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 Is there such a thing as a ‘non-scripted’ lesson?
The ’scripted-lesson’ agenda has really arisen from a much larger debate on potential return of ‘neo-trad’ methodologies. This discussion arouses passions, as
it should, and whichever point on the spectrum one may stand on this issue, it is good re ective practice for consideration. As far as ‘scripted lessons’ are concerned, the main concern for many seems to be the potential loss of teacher autonomy.
The basic fact is the National Curriculum for England provides
a ‘script’. Having read the document from cover to cover,
and it is well worth it in the context of curriculum design for schools at home and overseas,
it provides a workable outline.
At best it is visionary, largely
about the aspirations for our young people. At worst it is
a sensible compromise over sometimes emotive content and skills. However, there can be
no denying it is a script. It is
then for curriculum leaders and individual teachers to interpret within the given restraints of time and resources/funding. The script becomes more prescribed when formative assessment, at whichever age and stage, becomes involved. ‘Teaching to the exam’ is probably recognised in theory as a poor motivator but, in truth, who does not do it? The examination boards are much more powerful agents in this scenario than we realise. This is also a very topical discussion
as in other countries there is
far greater synergy between the curriculum, the teacher and the examiner.
Therefore, we have two very powerful forces pushing towards inevitable scripting. There are others; the immense value of collaborative planning amongst teachers, the ability to ‘team- teach’, the concept of re ective practice and perhaps the time saved from re-inventing the wheel and sharing the load.
So, what would a ‘non-scripted’ lesson look like given the
above? It could be argued that all classroom practitioners need some space and time within the bigger picture to go ‘off-script’. This may be a speci c planned time in a lesson, a speci c lesson in a topic or most importantly
to follow student interest. Planning to go ‘off-script’ maybe something of an oxymoron but it is where teacher autonomy and good practice come to the fore. There is a real need, given the overwhelming list of constraints, for practitioners to show the depth of their knowledge and skills to make lessons ‘interesting’ if not ‘entertaining’. Some may argue, often through rose-tinted spectacles, that this is where learning really is. The truth of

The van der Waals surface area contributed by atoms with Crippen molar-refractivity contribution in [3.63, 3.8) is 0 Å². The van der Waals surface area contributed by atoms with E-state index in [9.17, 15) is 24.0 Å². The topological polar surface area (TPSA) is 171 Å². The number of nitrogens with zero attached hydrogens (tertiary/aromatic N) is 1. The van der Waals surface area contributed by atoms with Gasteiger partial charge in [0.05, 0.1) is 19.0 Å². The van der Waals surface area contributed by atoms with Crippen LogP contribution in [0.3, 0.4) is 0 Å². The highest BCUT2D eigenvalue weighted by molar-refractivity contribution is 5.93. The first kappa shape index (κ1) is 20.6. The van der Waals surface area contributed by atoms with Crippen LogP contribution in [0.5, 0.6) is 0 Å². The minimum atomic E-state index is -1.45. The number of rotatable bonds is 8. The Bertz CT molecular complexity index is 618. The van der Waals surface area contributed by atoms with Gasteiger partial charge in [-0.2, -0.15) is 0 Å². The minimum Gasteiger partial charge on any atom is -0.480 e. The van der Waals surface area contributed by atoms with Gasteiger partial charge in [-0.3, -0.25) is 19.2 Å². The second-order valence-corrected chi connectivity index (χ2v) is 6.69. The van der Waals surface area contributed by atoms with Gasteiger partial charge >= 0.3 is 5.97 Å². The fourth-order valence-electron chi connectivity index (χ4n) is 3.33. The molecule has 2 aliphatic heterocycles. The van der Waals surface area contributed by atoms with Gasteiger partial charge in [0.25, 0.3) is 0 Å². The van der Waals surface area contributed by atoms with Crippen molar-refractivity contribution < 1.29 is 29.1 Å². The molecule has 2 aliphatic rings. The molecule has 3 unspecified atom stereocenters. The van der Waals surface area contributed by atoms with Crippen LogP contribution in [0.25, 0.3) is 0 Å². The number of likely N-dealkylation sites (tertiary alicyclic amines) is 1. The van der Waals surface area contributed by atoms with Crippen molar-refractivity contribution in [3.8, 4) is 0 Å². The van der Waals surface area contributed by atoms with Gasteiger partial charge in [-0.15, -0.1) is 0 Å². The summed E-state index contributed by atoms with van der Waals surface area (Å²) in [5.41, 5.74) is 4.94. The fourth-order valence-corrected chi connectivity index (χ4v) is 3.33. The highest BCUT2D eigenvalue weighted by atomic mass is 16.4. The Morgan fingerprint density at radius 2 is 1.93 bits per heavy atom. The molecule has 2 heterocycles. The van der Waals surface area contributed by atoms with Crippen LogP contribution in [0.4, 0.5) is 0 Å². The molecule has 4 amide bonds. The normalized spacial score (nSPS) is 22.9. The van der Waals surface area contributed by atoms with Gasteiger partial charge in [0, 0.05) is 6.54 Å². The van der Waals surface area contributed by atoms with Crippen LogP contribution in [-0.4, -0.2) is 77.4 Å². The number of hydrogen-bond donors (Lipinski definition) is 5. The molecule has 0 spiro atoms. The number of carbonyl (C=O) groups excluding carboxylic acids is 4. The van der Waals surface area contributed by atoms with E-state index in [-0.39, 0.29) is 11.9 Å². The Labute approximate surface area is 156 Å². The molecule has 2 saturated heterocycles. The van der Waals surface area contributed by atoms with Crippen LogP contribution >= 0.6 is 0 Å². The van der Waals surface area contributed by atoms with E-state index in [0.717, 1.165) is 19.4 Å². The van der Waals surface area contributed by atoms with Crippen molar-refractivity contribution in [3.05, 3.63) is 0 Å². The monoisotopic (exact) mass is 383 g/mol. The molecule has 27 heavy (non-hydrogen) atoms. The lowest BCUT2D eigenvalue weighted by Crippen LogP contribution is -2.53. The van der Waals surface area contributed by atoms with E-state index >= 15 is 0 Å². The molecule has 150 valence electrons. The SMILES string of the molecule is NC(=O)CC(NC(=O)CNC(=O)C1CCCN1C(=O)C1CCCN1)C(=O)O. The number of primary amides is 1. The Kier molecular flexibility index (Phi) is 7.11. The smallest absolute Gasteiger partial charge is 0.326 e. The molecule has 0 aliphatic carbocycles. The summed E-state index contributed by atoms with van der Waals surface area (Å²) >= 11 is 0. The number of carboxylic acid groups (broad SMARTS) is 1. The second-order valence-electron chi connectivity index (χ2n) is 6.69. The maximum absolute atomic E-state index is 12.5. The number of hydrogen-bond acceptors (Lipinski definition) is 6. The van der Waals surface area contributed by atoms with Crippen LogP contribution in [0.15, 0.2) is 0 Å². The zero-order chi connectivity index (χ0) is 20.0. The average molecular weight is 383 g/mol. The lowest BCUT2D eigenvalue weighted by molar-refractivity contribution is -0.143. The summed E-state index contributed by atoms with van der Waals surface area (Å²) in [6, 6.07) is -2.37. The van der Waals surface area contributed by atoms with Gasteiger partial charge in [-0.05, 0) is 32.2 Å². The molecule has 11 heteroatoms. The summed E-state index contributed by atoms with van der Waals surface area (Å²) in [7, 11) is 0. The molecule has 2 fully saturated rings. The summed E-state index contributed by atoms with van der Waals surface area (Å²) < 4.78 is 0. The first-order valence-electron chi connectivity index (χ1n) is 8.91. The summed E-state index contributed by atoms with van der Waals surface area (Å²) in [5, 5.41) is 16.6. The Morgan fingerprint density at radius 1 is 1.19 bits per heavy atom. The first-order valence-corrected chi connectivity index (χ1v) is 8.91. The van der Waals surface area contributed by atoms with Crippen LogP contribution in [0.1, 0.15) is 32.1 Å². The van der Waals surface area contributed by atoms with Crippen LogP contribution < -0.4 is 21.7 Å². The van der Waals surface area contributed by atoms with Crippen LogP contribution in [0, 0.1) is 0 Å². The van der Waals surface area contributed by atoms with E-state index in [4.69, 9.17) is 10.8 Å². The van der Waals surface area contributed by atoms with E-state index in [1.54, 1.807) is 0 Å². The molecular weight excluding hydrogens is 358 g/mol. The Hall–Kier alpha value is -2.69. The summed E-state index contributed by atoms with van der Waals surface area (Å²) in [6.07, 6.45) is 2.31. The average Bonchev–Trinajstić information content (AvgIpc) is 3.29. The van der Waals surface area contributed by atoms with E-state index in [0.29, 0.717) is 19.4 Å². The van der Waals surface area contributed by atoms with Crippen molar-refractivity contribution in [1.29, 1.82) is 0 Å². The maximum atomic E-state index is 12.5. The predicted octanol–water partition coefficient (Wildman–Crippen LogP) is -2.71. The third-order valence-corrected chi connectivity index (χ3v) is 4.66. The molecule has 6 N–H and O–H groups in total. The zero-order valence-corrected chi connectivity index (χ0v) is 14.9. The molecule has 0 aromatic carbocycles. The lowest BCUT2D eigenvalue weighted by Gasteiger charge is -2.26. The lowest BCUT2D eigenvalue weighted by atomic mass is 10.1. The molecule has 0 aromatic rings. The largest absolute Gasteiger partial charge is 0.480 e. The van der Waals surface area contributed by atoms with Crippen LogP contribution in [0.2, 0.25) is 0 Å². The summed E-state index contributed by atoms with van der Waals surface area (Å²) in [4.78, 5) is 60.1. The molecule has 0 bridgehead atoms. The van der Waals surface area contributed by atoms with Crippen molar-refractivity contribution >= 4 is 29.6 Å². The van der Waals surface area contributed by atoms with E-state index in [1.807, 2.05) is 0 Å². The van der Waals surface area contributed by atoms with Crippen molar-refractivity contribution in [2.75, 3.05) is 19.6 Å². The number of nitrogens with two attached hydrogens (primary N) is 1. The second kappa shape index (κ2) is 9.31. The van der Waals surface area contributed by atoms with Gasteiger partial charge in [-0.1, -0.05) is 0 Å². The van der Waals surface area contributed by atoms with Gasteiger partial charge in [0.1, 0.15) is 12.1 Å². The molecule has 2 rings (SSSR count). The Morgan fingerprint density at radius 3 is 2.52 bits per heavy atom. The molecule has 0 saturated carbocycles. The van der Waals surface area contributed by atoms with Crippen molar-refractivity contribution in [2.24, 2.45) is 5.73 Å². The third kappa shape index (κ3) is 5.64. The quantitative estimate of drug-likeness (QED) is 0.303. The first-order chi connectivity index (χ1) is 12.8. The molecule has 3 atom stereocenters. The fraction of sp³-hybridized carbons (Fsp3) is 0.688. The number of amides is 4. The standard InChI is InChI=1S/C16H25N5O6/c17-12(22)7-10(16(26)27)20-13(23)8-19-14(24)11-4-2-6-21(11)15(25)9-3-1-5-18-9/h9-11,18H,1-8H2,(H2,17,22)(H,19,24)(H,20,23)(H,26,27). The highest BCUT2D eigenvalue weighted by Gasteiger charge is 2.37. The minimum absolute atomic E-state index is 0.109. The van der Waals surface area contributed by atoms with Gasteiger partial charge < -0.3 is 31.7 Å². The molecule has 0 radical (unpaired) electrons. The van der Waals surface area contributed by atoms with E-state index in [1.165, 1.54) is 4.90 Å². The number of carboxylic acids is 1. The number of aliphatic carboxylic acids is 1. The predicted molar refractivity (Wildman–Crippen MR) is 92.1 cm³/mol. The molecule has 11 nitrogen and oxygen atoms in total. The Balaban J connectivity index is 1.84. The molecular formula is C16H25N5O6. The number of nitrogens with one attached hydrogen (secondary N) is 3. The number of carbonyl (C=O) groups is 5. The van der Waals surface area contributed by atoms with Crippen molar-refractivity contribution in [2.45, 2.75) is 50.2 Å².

the matter is more prosaic; there must be an awful lot of routine delivered before any  ights of fancy may be undertaken.
An unscripted lesson would presumably look at other
dimensions of the topic under consideration. A time to explore the wider context or to hone in on a speci c area of the topic that has excited the imagination of the students. Perhaps, in the broadest sense, it may return the teacher to that seemingly now forgotten topic of the hidden curriculum. In many ways, the complete red herring may have real human and intellectual value. As someone who would always choose one of the more unusual topics in the syllabus to widen perspectives, this often led to unseen bene ts both in terms of taking the heat of the ‘favourite’ themes and teaching some often challenging detail by stealth.
The real value of having a script is to make certain the prescribed body of knowledge and skills are taught in each
subject area. It may also
alleviate certain inevitable areas of delivery weakness through pooled knowledge and resources. However, the many years spent
as teacher in front of a class would soon become very tedious delivering the script ‘dead-pan’. The importance of the teacher
in this process will never go
away. Yes, there may be all kinds of technological proposals and solutions - AI and similar - but the enemy of all thought must be robotic delivery and the inevitable ensuing boredom.
Therefore, although the system is based to a huge extent on a script, the classroom teacher still has a vast amount of autonomy on how this is delivered. This remains a great attraction of the profession.
2007-2017 Chair Head Bursar Registrar Staffroom School Of ce
...the professional journal for Management & Staff
September 2017
2007-2017 Chair Head Bursar Registrar Staffroom School Of ce
...the professional journal for Management & Staff
October 2017
Tim Wilbur is Director of School Consultancy at Gabbitas Education.
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Independent Schools Magazine 33
On reading the various articles on scripted lessons which seem to have become prevalent in the press over the last few months, the thought occurs whether it is possible to deliver a truly non-scripted lesson? Furthermore, what might this look like from a teaching and learning perspective and what value might it have? Tim Wilbur re ects...

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